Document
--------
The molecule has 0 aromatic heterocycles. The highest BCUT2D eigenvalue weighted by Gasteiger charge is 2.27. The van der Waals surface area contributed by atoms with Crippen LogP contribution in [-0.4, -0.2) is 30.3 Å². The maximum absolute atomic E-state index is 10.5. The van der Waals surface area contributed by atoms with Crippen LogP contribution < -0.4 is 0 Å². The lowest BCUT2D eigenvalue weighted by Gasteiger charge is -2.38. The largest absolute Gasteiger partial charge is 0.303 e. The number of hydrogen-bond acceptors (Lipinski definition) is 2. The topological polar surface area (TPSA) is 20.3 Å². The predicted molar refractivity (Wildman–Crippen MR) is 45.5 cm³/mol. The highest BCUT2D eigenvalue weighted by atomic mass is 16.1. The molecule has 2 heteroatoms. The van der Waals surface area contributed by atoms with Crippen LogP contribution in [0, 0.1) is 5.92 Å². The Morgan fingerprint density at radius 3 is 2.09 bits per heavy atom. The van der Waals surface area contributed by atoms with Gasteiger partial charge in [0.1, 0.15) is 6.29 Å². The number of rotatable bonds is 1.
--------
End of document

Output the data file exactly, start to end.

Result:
The molecule has 0 aromatic heterocycles. The highest BCUT2D eigenvalue weighted by Gasteiger charge is 2.27. The van der Waals surface area contributed by atoms with Crippen LogP contribution in [-0.4, -0.2) is 30.3 Å². The maximum absolute atomic E-state index is 10.5. The van der Waals surface area contributed by atoms with Crippen LogP contribution < -0.4 is 0 Å². The lowest BCUT2D eigenvalue weighted by Gasteiger charge is -2.38. The largest absolute Gasteiger partial charge is 0.303 e. The number of hydrogen-bond acceptors (Lipinski definition) is 2. The topological polar surface area (TPSA) is 20.3 Å². The predicted molar refractivity (Wildman–Crippen MR) is 45.5 cm³/mol. The highest BCUT2D eigenvalue weighted by atomic mass is 16.1. The molecule has 2 heteroatoms. The van der Waals surface area contributed by atoms with Crippen LogP contribution in [0, 0.1) is 5.92 Å². The Morgan fingerprint density at radius 3 is 2.09 bits per heavy atom. The van der Waals surface area contributed by atoms with Gasteiger partial charge in [0.1, 0.15) is 6.29 Å². The number of rotatable bonds is 1.